When discussing this issue, it's important to distinguish between misuse and abuse. The main difference between misuse and abuse is the intention - abuse occurs when a person takes a drug for the sole purpose of experiencing a pleasant or euphoric feeling while misuse occurs when a person takes a drug to enhance its therapeutic effects. While drug misuse is far more prevalent among seniors since they often take a number of prescribed and over-the-counter medications to treat chronic illnesses, drug abuse is just as serious a problem.Based on these distinctions, it's important to note that a senior that is misusing prescription medications is likely doing so because his or her current treatment plan is no longer effective. While a more intensive treatment plan may be necessary for a drug abuse problem, a simple re-evaluation of pain level/symptoms and dosage may be enough to control misuse.Dependence and addiction are two more terms that require distinction. A number of prescription medications can result in physical dependence, causing withdrawal symptoms when no longer taken. Because of this, a doctor will often recommend that a patient gradually reduce his or her dose over time. Addiction, however, can be far more difficult to overcome as it involves not only a physical dependency, but also a mental dependency. Some of the more common drugs that seniors misuse or abuse include:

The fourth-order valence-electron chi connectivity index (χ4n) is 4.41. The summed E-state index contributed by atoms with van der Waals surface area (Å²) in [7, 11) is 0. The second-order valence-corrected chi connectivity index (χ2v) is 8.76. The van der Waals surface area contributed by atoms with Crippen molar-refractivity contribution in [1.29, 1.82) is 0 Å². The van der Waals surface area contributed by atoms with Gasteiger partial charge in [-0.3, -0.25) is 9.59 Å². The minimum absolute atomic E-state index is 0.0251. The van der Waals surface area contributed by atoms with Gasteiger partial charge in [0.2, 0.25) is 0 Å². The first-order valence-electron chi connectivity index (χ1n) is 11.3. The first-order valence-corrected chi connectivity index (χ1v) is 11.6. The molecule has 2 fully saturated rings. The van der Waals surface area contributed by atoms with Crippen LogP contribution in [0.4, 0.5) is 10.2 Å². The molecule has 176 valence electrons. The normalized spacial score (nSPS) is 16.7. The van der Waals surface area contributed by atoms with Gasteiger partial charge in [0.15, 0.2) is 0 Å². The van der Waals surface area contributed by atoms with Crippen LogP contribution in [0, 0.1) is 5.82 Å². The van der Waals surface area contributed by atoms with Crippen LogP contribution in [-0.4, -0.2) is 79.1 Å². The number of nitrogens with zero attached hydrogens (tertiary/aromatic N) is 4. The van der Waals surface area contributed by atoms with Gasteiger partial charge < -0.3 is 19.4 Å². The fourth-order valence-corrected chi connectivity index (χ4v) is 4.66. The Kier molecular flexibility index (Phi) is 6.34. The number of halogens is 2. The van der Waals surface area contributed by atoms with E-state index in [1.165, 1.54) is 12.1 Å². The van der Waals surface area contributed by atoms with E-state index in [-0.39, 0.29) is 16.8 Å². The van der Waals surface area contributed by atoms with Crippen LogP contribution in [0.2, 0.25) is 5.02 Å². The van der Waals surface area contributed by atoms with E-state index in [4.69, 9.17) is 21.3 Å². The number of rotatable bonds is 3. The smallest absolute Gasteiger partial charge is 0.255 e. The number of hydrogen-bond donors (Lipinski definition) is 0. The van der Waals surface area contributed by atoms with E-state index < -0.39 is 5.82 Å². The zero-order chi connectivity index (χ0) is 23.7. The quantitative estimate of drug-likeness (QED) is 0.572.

- Opioids: common opioids include oxycodone (Percocet and Oxycontin), hydrocodone (Vicodin and Norco) and other related medicines used to treat pain such as codeine and morphine.
- Benzodiazepines: common benzodiazepines used to treat anxiety, insomnia, bipolar and panic disorders include diazepam (Valium), lorazepam (Ativan), alprazolam (Xanax) and clonazepam (Klonopin).
- Stimulants: common stimulants include Ritalin and Adderall.
While the percentage of seniors using illegal drugs is low, the percentage of older adults abusing prescription drugs is significant and expected to rise. According to the Prevention Tactics report, 12 to 15% of seniors who seek medical attention show signs of prescription drug abuse. Researchers at Johns Hopkins Medical School estimate that the number of individuals over the age of 50 abusing prescription drugs will increase by 190% from 2001 to 2020. In addition, according to a study published in the Journal of General Internal Medicine, more than a third of seniors over the age of 60 consume excessive and potentially harmful amounts of alcohol.If you notice that your loved one appears overly sedated, disoriented or unsteady, or requests early refills, then he or she may have a substance abuse problem. Additional signs of drug or alcohol abuse include serious mood swings, poor hygiene, increased isolation and changes in appetite. If your elderly loved one exhibits these signs, you should intervene and alert his or her physician. As a reminder, we will be holding a free, public webinar for caregivers and health and senior care professionals on Thursday, June 12th, at 10:00 AM Pacific, 1:00 PM Eastern. Led by Certified Dementia Specialist and best-selling author Carol Howell, the hour-long webinar will cover various forms of dementia and caregiving tips presented in her latest book, Let's Talk Dementia - A Caregiver's Guide.
Space is limited, so make sure to reserve your seat as soon as possible by registering here: http://bit.ly/dementiawebinar
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